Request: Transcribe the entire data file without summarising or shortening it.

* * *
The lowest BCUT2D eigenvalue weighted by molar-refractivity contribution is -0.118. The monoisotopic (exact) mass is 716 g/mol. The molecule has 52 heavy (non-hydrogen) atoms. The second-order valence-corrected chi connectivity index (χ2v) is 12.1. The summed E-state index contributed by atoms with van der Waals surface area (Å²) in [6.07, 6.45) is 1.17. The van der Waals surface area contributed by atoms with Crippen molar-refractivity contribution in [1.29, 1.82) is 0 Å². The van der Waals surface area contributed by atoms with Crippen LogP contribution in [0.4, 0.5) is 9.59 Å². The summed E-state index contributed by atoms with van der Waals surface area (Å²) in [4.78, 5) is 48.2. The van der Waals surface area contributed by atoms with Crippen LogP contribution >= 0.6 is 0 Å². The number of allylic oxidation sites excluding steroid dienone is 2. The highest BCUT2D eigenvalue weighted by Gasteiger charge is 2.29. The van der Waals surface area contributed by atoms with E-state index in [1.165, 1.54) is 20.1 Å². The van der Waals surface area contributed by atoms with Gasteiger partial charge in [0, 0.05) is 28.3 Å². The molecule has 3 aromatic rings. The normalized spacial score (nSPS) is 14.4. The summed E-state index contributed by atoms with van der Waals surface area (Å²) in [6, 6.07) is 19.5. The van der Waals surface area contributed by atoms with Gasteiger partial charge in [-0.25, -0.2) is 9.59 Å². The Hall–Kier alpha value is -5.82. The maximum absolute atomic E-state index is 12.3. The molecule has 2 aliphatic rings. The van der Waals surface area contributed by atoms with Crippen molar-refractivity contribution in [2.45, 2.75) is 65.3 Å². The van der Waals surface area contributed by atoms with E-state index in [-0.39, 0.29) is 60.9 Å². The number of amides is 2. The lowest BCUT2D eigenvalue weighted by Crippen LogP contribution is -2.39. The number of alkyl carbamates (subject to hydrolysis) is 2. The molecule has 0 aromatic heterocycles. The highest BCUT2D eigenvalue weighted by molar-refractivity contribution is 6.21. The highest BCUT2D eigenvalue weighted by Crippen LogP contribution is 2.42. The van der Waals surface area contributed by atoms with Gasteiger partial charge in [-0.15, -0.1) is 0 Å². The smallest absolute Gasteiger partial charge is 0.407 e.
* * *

The lowest BCUT2D eigenvalue weighted by molar-refractivity contribution is -0.118. The monoisotopic (exact) mass is 716 g/mol. The molecule has 52 heavy (non-hydrogen) atoms. The second-order valence-corrected chi connectivity index (χ2v) is 12.1. The summed E-state index contributed by atoms with van der Waals surface area (Å²) in [6.07, 6.45) is 1.17. The van der Waals surface area contributed by atoms with Crippen molar-refractivity contribution in [1.29, 1.82) is 0 Å². The van der Waals surface area contributed by atoms with Crippen LogP contribution in [0.4, 0.5) is 9.59 Å². The summed E-state index contributed by atoms with van der Waals surface area (Å²) in [4.78, 5) is 48.2. The van der Waals surface area contributed by atoms with Crippen LogP contribution >= 0.6 is 0 Å². The number of allylic oxidation sites excluding steroid dienone is 2. The highest BCUT2D eigenvalue weighted by Gasteiger charge is 2.29. The van der Waals surface area contributed by atoms with E-state index in [1.165, 1.54) is 20.1 Å². The van der Waals surface area contributed by atoms with Gasteiger partial charge in [0, 0.05) is 28.3 Å². The molecule has 3 aromatic rings. The normalized spacial score (nSPS) is 14.4. The summed E-state index contributed by atoms with van der Waals surface area (Å²) in [6, 6.07) is 19.5. The van der Waals surface area contributed by atoms with Gasteiger partial charge in [-0.25, -0.2) is 9.59 Å². The Hall–Kier alpha value is -5.82. The maximum absolute atomic E-state index is 12.3. The molecule has 2 aliphatic rings. The van der Waals surface area contributed by atoms with Crippen molar-refractivity contribution in [2.45, 2.75) is 65.3 Å². The van der Waals surface area contributed by atoms with E-state index in [-0.39, 0.29) is 60.9 Å². The number of amides is 2. The lowest BCUT2D eigenvalue weighted by Crippen LogP contribution is -2.39. The number of alkyl carbamates (subject to hydrolysis) is 2. The molecule has 0 aromatic heterocycles. The highest BCUT2D eigenvalue weighted by molar-refractivity contribution is 6.21. The highest BCUT2D eigenvalue weighted by Crippen LogP contribution is 2.42. The van der Waals surface area contributed by atoms with Gasteiger partial charge in [-0.15, -0.1) is 0 Å². The smallest absolute Gasteiger partial charge is 0.407 e.